Date of Award

Fall 2013

Document Type


Degree Name

Master of Science (MS)


Clinical Psychology

First Advisor

Gordon, Nakia S.

Second Advisor

Porcelli, Anthony

Third Advisor

Nielson, Kristy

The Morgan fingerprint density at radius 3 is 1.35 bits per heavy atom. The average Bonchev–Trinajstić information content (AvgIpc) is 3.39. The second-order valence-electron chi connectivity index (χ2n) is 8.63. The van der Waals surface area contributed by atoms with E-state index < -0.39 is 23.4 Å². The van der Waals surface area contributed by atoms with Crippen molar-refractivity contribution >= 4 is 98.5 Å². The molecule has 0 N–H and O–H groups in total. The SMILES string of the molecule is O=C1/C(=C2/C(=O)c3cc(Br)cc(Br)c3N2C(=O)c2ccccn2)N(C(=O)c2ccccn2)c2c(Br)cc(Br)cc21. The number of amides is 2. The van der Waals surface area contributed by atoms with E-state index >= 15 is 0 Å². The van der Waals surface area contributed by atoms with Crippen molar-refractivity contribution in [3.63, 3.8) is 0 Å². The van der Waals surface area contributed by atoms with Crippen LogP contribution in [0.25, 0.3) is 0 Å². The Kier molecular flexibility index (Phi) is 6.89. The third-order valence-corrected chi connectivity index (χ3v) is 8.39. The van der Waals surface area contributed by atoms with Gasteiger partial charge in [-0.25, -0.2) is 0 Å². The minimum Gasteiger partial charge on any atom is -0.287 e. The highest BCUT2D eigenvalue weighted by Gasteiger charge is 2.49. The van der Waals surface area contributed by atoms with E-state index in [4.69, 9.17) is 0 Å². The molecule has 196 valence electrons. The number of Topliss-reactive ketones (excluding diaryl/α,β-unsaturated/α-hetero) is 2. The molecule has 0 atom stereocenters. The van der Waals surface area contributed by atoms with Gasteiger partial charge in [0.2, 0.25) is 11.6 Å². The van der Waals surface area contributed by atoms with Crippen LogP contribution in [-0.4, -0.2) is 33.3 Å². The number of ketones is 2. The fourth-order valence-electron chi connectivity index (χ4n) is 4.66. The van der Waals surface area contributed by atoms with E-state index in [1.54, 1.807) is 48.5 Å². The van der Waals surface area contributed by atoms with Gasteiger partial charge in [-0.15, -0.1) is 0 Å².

Interpretation of ambiguous information is influenced by anxious (Richards, Reynolds, & French, 1992) and depressive (Wisco, & Nolen-Hoeksema, 2010) symptoms. Emotion regulation strategies, and in particular, cognitive reappraisal has shown to be effective at reducing feelings of distress (Denson, Grisham, & Moulds, 2011). The current study seeks to understand the extent that emotion regulation can influence interpretation bias, thoughts and behaviors. In the current study, participants underwent both Angry and Neutral mood inductions. For each mood condition, participants were instructed to cognitively reappraise and attend to their emotions. Participants rated the degree of negative affect they experienced, and completed 6 sentence completion items to assess interpretation bias. Results indicated that participants exhibited an increased negative interpretation bias in the Angry condition relative to baseline. Following reappraisal, participants rated less negative affect in the Angry condition. Though, reappraisal did not change interpretation bias. However, self-report data indicated that individuals who tend to struggle to engage in emotion regulation techniques and those who endorsed higher levels of state anger, both showed greater negative affect following cognitive reappraisal and an increased negativity bias. Participants who reported that they engaged in cognitive reappraisal during the mood induction, exhibited an increased positivity bias. Results from this study indicate that cognitive reappraisal is an effective strategy to reduce feelings of negativity in an angry mood state, however, participants are still at risk for displaying a negative interpretation bias to ambiguous information.